“Effective communication becomes very important. I would like to look over my shoulder to my colleague to get the answer to a question. An asynchronous method over a virtual channel inserts an inherent lag thus impacting productivity. There is a lot to be gained through serendipitous professional discussions which provide a platform for dissemination of the company’s context. 

"While business goals continue to define objectives, the safety and well-being of employees and their families are equally important. With both these considerations, it is time for both companies and individuals to move away from full remote towards a sweet spot that lies in between. Being flexible and innovative with the position of that sweet spot would now be the 'new normal',” he says.

Are employees ready to go back to the office?

Employee reactions are always a mixed bag.  Leaders say while some employees would always want to come back to the office, some would like to operate in a hybrid model, and others would prefer to continue working from home.

“All of this is usually connected to employees’ personal life that determine their interest in coming to office. As an example, usually employees with little children but without family support are more likely to ask for work-from-home than others who do have a family support system. Likewise, employees who are taking care of elderly parents, requiring constant medical attention, are likely to ask for work-from-home on a more regular basis than others,” says Rai.

However, Singh says the general feedback that they have received from employees is that they want to come back to the office and that they missed the connect with their colleagues.

“Another contributing factor was also the fatigue resulting from online meetings and bringing out a proper demarcation between work and home life. Therefore, the reactions were quite welcoming, and employees came in with the readiness to follow all the guidelines,” she adds.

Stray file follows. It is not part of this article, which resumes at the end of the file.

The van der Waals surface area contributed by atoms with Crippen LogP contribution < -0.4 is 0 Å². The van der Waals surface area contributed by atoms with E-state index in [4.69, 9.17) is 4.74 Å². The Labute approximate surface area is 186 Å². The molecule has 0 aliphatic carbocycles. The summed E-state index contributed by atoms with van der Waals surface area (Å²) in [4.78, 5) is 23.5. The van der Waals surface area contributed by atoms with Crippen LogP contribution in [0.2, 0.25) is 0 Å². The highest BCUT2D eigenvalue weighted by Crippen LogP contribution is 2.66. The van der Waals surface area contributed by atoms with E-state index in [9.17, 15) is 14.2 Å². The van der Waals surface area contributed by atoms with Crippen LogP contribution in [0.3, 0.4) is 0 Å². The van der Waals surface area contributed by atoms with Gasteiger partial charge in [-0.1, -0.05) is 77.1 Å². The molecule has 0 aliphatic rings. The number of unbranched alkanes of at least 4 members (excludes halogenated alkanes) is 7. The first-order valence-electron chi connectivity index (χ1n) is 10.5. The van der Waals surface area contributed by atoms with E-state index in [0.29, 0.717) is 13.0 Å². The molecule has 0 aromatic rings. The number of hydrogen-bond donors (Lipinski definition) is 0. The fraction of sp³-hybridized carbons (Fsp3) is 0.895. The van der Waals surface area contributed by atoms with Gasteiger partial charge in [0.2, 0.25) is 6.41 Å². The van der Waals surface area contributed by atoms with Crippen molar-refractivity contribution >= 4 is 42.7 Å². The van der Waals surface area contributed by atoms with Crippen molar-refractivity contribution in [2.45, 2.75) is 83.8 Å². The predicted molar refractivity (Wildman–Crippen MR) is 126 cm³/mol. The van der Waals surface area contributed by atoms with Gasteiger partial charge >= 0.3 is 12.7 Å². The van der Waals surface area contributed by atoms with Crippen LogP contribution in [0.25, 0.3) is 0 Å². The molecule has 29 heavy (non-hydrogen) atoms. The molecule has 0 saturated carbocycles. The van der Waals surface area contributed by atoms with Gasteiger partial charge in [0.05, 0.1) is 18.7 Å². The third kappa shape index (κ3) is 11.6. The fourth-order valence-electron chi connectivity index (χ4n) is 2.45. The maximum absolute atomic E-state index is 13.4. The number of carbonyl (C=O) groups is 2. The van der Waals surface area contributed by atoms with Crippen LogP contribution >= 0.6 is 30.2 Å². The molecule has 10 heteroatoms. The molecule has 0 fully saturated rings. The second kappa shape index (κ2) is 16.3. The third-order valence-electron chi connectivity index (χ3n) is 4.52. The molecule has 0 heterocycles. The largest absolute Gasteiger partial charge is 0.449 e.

“Our recent surveys indicate mixed responses from our employees on the option of getting back to the office. Some of the employees have adapted to the new way of working from home and are willing to continue with this model, while some are eager to get back to work. Another set of employees are opting to work from the office for a couple of days a week,” says Muniramaiah.

“With the evolving needs of our employees, we are restructuring the way we work and evolving our policies to this changing atmosphere. We are also creating satellite offices in Tier 2 cities across India to be present near their home location where they are in position to enjoy work as well as spend quality time with their family,” he adds.

According to a survey by NASSCOM, 50% of the IT workforce of India are likely to return to offices and work for up to three days a week. Moreover, the junior and senior management are keener to return to their respective workplace than the middle management. The dynamics are evolving at an unprecedented rate, and while hybrid and remote work were seen as the future of work, slowly and steadily, companies are calling their employees back to office to work.

Most companies  maintain that work from home or office is voluntary, though in some mandatory client work situations, it could be otherwise. However, the hybrid model of work, which helps in maintaining a good balance between WFH and WFO is definitely becoming the preferred avenue for the future.

“WFH, at this point in time cannot go away completely as neither the pandemic is over, nor do we know when it will be completely erased out. Therefore, flexibility to teams and employees in choosing where they’d like to work is important today,” says Rai.

Read full story

Topics: Employee Engagement, #FutureOfWork

Did you find this story helpful?



How do you envision AI transforming your work?